[1] Jerome MacLain as quoted in “Book Trailers And Using Video For Book Marketing” by Joanna Penn (March 2, 2015). http://www.thecreativepenn.com/2015/03/02/book-trailers/

[2] https://www.comscore.com/About-comScore

[3] Marison Dahl November 5, 2015. “Are Book Trailers a Marketing Must-Have?” http://thewritelife.com/are-book-trailers-a-marketing-must-have/

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Posted in Backstory, Uncategorized, Writing, Writing books

Reviving old manuscripts: 5 things a writer might consider

life without endMany years ago – in a former lifetime even before my academic career – I worked in the field of organ transplantation. I was called an “organ procurement officer.” An odd title, you say? Yes, odd indeed. My responsibilities included overseeing the transplant coordinators who were tasked with ensuring donor organs made it to appropriate recipients (kidneys and livers mostly in those days), and the public education programming for increasing organ donations. This latter responsibility involved developing strategic promotion plans, writing about organ donation and making copious numbers of public presentations. All in a day’s work.

While I was working in the field I became fascinated with the myriad ethical dilemmas posed by the transplantation process itself, but more so by the way the health professionals involved in transplantation demonstrated a kind of fervour, often bordering on the religious, about their chosen medical field. It was this fascination that led me to research and write my very first non-fiction book many years ago.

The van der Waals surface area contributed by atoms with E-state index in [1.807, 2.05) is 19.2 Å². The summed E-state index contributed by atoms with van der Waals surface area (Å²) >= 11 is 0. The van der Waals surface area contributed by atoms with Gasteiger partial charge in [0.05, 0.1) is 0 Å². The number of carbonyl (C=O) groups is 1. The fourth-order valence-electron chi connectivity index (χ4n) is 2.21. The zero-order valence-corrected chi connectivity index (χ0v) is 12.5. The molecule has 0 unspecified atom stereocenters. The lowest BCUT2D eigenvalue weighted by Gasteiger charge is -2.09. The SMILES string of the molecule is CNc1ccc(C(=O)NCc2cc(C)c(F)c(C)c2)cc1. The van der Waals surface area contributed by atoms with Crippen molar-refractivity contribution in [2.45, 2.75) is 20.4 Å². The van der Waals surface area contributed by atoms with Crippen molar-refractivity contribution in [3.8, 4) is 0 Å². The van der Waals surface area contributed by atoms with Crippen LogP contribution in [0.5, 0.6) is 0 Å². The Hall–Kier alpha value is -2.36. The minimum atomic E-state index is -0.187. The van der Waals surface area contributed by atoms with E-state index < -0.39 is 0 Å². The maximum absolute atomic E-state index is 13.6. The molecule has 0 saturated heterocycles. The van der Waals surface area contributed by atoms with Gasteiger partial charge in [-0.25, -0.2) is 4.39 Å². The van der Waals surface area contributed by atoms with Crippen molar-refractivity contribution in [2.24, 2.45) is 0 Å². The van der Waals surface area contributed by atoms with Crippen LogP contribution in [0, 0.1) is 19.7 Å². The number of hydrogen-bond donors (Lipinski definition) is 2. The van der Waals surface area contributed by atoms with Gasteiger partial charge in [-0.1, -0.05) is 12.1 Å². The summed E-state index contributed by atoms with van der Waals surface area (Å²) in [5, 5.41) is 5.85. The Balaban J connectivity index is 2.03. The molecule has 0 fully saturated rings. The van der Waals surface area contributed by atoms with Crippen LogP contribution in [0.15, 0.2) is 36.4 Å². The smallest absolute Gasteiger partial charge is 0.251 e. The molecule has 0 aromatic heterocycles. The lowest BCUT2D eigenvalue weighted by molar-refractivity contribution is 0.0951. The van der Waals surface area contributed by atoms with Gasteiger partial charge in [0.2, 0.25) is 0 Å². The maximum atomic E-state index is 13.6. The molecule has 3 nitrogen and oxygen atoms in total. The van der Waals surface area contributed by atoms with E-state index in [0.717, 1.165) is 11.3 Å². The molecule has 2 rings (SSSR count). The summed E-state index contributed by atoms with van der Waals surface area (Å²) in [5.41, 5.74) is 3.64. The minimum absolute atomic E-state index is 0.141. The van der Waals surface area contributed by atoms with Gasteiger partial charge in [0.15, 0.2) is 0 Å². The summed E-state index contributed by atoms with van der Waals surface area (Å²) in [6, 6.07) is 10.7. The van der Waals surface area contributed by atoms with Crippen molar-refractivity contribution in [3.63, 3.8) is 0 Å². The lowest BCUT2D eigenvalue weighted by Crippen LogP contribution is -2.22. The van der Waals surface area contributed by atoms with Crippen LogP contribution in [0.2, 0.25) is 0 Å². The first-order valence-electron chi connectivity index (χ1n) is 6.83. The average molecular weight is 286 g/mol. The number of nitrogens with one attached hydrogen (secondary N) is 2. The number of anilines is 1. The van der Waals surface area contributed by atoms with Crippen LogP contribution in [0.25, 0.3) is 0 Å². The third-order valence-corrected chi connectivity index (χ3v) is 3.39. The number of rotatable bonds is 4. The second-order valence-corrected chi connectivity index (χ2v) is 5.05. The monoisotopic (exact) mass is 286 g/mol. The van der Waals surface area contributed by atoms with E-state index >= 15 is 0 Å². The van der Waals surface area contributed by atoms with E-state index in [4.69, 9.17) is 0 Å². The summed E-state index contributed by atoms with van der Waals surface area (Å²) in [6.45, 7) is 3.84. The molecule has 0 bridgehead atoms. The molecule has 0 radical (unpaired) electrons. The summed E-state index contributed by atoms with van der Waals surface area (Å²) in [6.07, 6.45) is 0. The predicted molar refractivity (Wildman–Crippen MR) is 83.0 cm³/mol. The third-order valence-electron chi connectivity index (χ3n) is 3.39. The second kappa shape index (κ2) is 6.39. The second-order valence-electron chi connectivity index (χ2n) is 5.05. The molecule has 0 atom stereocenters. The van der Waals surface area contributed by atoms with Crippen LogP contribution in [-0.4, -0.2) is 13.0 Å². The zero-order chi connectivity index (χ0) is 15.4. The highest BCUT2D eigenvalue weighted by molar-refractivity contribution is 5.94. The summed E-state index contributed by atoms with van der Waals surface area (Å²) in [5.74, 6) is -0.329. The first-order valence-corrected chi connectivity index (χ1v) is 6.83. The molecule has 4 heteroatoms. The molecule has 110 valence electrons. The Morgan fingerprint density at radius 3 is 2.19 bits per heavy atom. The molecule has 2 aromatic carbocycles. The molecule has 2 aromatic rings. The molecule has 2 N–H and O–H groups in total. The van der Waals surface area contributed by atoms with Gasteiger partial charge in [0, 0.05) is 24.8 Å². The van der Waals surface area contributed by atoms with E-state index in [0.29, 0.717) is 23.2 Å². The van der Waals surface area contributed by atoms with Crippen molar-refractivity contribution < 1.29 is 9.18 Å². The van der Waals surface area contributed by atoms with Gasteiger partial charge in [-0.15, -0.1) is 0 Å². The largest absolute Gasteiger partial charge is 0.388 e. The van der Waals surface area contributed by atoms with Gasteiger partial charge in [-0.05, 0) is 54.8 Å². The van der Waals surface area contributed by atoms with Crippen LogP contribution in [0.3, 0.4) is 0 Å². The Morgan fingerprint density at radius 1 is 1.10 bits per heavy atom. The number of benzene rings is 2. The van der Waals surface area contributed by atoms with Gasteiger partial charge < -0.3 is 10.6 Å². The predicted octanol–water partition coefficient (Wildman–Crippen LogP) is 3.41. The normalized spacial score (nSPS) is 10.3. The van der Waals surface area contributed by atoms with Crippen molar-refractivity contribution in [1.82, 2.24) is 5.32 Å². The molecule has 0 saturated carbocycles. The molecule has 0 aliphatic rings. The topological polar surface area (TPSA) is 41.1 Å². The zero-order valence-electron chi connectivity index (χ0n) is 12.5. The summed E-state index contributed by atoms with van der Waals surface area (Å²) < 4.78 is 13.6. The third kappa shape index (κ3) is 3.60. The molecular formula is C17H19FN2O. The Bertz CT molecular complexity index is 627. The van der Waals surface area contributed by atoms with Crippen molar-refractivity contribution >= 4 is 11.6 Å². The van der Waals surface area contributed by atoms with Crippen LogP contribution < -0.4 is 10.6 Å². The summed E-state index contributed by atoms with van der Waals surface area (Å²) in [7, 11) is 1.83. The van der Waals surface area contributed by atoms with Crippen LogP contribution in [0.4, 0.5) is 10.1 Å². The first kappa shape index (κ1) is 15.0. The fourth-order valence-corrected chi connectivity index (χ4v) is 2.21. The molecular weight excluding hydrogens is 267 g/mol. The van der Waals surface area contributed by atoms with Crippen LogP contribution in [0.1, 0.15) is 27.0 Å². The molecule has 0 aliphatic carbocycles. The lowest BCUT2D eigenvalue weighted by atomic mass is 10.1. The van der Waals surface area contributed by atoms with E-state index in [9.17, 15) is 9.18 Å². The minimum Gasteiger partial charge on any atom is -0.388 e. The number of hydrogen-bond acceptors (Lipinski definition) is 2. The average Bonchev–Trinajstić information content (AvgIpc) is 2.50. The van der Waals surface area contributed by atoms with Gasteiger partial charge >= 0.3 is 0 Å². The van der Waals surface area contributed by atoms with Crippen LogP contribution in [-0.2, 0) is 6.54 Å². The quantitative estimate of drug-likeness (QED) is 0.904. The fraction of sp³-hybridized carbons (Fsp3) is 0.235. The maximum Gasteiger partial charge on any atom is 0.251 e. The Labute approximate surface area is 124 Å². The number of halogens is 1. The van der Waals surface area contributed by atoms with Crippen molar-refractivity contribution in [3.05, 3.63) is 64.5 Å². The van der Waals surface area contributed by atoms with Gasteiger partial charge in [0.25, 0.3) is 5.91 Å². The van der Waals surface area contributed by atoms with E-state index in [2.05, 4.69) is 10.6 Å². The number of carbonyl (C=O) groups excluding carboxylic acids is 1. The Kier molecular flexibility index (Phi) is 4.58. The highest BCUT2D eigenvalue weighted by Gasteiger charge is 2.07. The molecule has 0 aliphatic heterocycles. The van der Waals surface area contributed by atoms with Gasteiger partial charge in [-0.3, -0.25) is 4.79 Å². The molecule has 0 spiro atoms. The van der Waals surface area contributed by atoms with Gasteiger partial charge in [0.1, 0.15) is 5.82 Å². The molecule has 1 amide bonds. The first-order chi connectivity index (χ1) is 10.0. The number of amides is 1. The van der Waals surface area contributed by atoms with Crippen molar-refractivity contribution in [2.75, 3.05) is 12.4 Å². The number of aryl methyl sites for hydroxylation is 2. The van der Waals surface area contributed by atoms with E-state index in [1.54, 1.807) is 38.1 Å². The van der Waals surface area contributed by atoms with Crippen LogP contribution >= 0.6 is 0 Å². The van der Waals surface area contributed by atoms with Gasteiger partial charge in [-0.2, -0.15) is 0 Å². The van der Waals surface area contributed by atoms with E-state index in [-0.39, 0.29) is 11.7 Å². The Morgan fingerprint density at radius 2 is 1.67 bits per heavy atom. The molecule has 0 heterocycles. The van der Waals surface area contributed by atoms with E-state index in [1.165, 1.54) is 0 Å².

Life Without End: The Transplant Story was my take on the ethics and politics of organ transplantation in Canada at the time, and I think it’s fair to say that not all of what I wrote made the folks I had worked with happy. Some of them were very unhappy indeed.

That was my last job in the real world before I started my academic career, but stories about organ transplantation never really left my monkey mind. So, not long after that first book was published I started writing a novel about what might happen if that kind of religious fervour about transplantation got out of hand. When I finished the manuscript I shopped it around to agents which resulted in finding one who actually loved the story and decided to take it on. She did her job (or at least I guess she did – we never did meet only talked on the phone), sending me detailed lists of where she had sent the manuscript and what the results were. She never did sell it, so I filed it away in the depths of my electronic writing files and almost, but not quite, forgot about it.